Editors’ Note:  This post is a joint submission to Baker’s Class Action Lawsuit Defense and Employment Class Action blogs.

On February 1, 2012, a two-judge panel of the Second Circuit reaffirmed its holding in an antitrust action brought against American Express (“AMEX”) that class action waivers involving federal statutory rights were unenforceable.  Largely based on an expert’s affidavit, the panel concluded that “the only economically feasible means for Plaintiffs enforcing their statutory rights is via a class action.”  See In re American Express Merchants’ Litig., 667 F.2d 204 (2d Cir. 2012) (“AMEX III”).  (See our previous blog post from February 2, 2012.)

The Second Circuit has now declined AMEX’s petition for rehearing en banc with five judges dissenting – some vigorously. 

I.          Judge Pooler Concurring.

Judge Rosemary Pooler, the author of AMEX III, concurred in the denial of rehearing en banc, emphasizing the “limited holding” in AMEX III and that its “analysis . . . rests squarely on a vindication of statutory rights analysis – an issue untouched in [AT&T Mobility v. Concepcion, 131 S.Ct. 1740 (2011)].”  (The Concepcion decision — covered in this blog on January 2, 2012 and in our interview with Professor Mary Kay Kane on May 8, 2012 — held that the Federal Arbitration Act (“FAA”) preempted California law barring the enforcement of class action waivers in the consumer context.)

Judge Pooler argued that “[w]hile Concepcion addresses state contract rights, AMEX III deals with federal statutory rights – a significant distinction.”  And, she also distinguished Coneff v. AT&T Corp., 673 F.3d 1155 (9th Cir. 2012), because it “like Concepcion – examines when the FAA preempts state contract law. Unlike AMEX III, the Coneff court was not focused on individual plaintiffs lacking an effective means of enforcing their rights.”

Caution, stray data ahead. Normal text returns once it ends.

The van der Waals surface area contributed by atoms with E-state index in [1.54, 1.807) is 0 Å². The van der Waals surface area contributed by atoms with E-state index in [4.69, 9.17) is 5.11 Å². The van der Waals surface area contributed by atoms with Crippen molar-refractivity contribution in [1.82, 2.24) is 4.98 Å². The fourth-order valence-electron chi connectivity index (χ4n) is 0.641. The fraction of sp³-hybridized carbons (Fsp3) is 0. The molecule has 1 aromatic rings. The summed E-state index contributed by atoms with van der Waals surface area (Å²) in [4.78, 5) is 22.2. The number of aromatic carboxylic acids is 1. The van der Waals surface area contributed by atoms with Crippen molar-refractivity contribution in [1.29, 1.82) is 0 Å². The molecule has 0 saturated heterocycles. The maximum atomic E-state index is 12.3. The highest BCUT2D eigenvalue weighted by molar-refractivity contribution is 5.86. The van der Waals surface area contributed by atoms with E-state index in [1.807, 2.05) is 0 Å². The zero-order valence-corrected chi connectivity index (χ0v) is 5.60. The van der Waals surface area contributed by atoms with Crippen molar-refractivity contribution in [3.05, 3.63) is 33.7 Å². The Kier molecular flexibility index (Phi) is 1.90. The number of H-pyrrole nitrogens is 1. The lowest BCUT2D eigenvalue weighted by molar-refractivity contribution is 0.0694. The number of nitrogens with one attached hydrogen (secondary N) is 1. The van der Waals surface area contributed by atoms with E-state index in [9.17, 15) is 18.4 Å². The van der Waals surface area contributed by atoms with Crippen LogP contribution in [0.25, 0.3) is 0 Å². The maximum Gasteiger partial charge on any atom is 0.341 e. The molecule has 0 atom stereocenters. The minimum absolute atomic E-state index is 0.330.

Judge Pooler’s concurrence ended with a bold shot at those who disagreed: “AMEX III gives full effect to a long line of Supreme Court precedent preserving plaintiffs’ ability to vindicate federal statutory rights, rather than eviscerating more than 120 years of antitrust law by closing the courthouse door to all but the most well-funded plaintiffs.”

II.         The Donnybrook Begins!

Chief Judge Dennis Jacobs, joined by Judges José Cabranes and Debra Ann Livingston, delivered a forceful rejoinder, detailing the need for en banc review.  “The panel opinion . . . impairs the [FAA’s] strong federal policy favoring the enforcement of arbitration agreements, and frustrates the goal of arbitration by multiplying claims, lawsuits and attorneys’ fees.”

Chief Judge Jacobs identified three areas supporting the need for en banc review: (1)  AMEX III “is unbounded and can be employed to defeat class-action waivers altogether;” (2) “it makes the district court the initial theater of arbitral conflict on the merits . . .; ” and (3) “it is already working mischief in the district courts.”

In support of his first reason, Chief Judge Jacobs argued that AMEX III is “a broad ruling that . . . can be used to challenge virtually every consumer arbitration agreement that contains a class-action waiver — and other arbitration agreements with such a clause.”  Indeed, “every class counsel and every class representative who suffers small damages can avoid arbitration by hiring a consultant . . . to opine that expert costs would outweigh a plaintiff’s individual loss.”